Video Games as Art (Divus/Kyklos Update)

After watching a video about an often misunderstood and dejected game – Metroid II – I began questioning my decisions in making Divus. Also, I considered what makes something art. Here’s what I uncovered.

Before starting, Divus has gained a new name: Kyklos. Onto the important bits.

Recently, I watched a video by Mark Brown about Metroid II, or, more specifically, two of its remakes. The video explains the structure of the game and various aspects of it that are often seen as flaws which were likely included on purpose to contribute to the game’s atmosphere. That atmosphere contributes to its message, best summed up by the following, quoted within the aforementioned video:

Games about killing should probably make you uncomfortable.  They shouldn’t be carefully crafted to be pleasant.  Metroid II is openly about killing.  It makes me uncomfortable with wordless specificity.

This quote is by S. R. Holiwell, from her article, A Maze of Murderscapes: Metroid II.

After watching the video, I decided to read the article, which explored many of the same concepts as the video, but with a sole focus on the original game rather than the remakes, and with much greater detail. I highly recommend it. One of the points this drove home is that of the above. That the game is about killing, and that the game is uncomfortable. And that is a good thing.

This made me reevaluate one of the main messages of Kyklos, and the point I was trying to send home with the game: “There are those which must become monsters (or shed their humanity) such that others don’t have to.” I still hold to that message, but with this addendum: “To be that person is a burden.” This has raised some important questions about the game’s structure and core mechanics. Namely: how do we communicate that to the players?

I haven’t gone into too much detail about the game before, but the backstory for the game is this:

There is a being, known only as ‘The Demon Lord’ who oppresses the denizens of the land the game takes place in. This has happened for an inordinate amount of time and every character in the game has spent their entire lives suffering under this being. Everyone has given up hope.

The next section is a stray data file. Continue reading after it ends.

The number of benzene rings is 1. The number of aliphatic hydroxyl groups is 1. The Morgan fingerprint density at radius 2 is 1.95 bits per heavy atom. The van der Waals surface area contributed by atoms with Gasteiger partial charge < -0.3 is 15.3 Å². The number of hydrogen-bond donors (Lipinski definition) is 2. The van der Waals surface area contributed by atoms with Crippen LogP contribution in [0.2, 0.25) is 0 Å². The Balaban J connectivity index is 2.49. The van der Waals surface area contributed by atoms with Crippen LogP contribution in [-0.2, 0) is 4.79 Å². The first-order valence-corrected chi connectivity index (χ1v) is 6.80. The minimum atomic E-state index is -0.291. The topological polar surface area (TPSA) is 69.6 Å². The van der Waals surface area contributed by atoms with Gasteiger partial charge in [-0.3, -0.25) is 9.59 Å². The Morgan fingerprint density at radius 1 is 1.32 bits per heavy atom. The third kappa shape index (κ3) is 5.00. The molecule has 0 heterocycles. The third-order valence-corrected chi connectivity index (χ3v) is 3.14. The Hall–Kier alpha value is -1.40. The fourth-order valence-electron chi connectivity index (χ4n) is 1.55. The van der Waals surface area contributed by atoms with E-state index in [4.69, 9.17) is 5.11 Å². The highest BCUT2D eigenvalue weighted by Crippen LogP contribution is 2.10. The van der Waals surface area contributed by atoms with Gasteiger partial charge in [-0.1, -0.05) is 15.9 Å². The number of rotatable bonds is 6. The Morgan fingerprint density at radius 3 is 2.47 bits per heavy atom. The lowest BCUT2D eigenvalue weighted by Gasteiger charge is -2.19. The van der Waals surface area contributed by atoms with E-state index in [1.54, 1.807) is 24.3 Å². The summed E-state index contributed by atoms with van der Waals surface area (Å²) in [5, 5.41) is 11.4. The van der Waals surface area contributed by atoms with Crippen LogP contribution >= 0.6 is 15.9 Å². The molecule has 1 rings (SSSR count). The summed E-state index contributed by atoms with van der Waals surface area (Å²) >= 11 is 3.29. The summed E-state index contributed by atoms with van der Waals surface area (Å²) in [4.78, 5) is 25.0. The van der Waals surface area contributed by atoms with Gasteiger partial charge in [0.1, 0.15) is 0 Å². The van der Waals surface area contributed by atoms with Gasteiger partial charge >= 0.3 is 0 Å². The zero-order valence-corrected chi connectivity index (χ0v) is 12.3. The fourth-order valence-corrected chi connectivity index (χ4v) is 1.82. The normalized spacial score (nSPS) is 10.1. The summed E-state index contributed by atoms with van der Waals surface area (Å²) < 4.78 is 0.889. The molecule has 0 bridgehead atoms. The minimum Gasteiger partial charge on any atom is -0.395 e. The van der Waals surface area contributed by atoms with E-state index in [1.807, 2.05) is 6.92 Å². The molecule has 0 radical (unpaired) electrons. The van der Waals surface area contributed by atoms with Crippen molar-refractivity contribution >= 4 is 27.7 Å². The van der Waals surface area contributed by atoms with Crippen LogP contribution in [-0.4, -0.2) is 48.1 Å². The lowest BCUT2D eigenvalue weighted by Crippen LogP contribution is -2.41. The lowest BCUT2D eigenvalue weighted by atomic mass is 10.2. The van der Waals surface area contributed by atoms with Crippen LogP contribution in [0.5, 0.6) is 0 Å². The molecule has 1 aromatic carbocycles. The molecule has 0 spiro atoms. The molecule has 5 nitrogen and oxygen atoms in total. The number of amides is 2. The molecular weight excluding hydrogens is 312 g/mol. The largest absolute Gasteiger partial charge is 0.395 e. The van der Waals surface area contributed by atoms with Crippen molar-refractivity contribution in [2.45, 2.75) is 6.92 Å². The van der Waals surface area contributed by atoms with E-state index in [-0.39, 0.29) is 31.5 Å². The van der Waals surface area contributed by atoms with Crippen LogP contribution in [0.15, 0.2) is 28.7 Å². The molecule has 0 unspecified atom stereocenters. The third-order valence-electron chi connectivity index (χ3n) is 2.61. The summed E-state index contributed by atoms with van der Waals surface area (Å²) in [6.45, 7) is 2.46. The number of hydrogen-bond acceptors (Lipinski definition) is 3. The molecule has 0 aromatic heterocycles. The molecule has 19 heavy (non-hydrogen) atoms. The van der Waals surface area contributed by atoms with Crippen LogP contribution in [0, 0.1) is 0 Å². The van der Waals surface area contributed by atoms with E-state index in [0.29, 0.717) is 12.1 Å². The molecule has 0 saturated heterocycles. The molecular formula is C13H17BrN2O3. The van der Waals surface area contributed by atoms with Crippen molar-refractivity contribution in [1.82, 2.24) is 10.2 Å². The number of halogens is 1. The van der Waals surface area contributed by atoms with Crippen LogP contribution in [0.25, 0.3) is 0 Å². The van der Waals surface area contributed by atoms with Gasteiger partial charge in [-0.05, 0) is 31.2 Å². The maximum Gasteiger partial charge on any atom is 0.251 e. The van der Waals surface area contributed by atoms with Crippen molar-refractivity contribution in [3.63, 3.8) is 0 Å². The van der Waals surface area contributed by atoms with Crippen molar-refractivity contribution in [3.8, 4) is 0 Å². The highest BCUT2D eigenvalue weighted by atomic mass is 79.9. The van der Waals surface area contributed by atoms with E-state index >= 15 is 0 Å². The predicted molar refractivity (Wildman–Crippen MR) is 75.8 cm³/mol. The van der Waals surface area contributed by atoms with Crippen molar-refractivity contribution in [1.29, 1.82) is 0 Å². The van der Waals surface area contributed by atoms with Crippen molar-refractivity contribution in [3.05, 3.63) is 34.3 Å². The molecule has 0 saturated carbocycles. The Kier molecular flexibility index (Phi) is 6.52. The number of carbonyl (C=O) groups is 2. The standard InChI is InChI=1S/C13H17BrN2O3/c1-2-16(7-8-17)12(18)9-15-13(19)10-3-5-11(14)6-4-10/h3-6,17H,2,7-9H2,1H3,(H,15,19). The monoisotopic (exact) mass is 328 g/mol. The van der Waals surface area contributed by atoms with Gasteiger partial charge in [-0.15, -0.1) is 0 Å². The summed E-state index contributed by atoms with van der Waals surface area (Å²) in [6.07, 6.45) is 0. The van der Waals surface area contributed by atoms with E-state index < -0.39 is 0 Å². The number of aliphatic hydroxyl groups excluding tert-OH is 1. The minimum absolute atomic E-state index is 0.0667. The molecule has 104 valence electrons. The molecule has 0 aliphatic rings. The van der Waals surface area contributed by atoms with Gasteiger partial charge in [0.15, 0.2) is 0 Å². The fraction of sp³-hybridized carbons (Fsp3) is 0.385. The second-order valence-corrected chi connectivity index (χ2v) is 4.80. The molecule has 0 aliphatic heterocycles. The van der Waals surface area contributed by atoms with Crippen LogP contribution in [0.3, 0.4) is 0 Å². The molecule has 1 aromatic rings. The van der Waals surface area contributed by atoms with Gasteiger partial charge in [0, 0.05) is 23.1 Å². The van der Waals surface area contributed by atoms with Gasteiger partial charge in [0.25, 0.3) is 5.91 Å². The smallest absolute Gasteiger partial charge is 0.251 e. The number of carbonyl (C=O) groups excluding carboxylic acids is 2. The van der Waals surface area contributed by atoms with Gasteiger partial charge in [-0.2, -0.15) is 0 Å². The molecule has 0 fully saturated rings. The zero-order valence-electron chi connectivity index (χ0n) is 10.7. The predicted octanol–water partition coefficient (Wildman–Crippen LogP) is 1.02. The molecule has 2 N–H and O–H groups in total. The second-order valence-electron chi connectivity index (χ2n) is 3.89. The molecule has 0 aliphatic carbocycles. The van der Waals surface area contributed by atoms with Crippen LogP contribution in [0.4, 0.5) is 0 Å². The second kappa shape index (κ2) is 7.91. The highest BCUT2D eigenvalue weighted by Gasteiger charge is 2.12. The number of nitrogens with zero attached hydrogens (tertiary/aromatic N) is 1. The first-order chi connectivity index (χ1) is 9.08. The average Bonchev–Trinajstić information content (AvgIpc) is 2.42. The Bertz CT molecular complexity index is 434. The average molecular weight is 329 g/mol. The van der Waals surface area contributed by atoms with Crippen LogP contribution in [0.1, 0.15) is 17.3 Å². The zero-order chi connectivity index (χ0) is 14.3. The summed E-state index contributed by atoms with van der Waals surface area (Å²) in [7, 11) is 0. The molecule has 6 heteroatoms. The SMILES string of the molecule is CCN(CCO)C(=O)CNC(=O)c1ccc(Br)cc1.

As well, there are beings known as the Wraith: souls of the dead tormented by the hatred they held in their hearts, a hatred so powerful it pulled them into a realm of nothing but hate. This hate consumed them until they lost all sense of self, having no compulsion but to destroy the object of their hatred – and their hatred gives them power. As a result, they are each named for the thing they hate most. The Demon Lord found a way to access this realm and conscripted Wraith to use as his generals.

Finally, there is a sword of unknown origin, and unknown to any living being but found early in the game, known as the Sanguine Blade. The Sanguine Blade has the power to transmit the life force (alongside the soul) of those it strikes down into the wielder. This is the crux of the game’s story and one of its core mechanics – to become more powerful, and to survive, one must kill. It is in finding this blade that the main character develops newfound hope in defeating the Demon Lord.

The sword is used for two primary purposes: to gain the powers of the Wraith – thereby gaining access to new areas and new ways to fight – and to keep one from dying. There is also an important distinction between the sort of creatures you can kill in the game: natural and demonic. Natural creatures pose no threat to you. They are simply there and can seem like background props, but you can kill them to replenish your health nonetheless. Demonic creatures do pose a threat to you (and also replenish your health when killed).

Questioning Everything

Now, it should be noted that this mechanic was not added lightly. In fact, this mechanic was added to make another mechanic less punishing: you only ever have a max health of 2. As well, every creature in the game that will damage you always deals 1 damage (except the final boss, depending on the choices you make), thereby making it where getting hit even once means fighting for your life. Over time, your wounds heal, but killing things to absorb their life force is a much easier method of avoiding death.

In effect, this need to kill sends a particularly harrowing message: killing is necessary for survival. Which, in some cases, is true. Alternatively: trampling over those weaker than you is one way to get ahead. And that is something we want to avoid.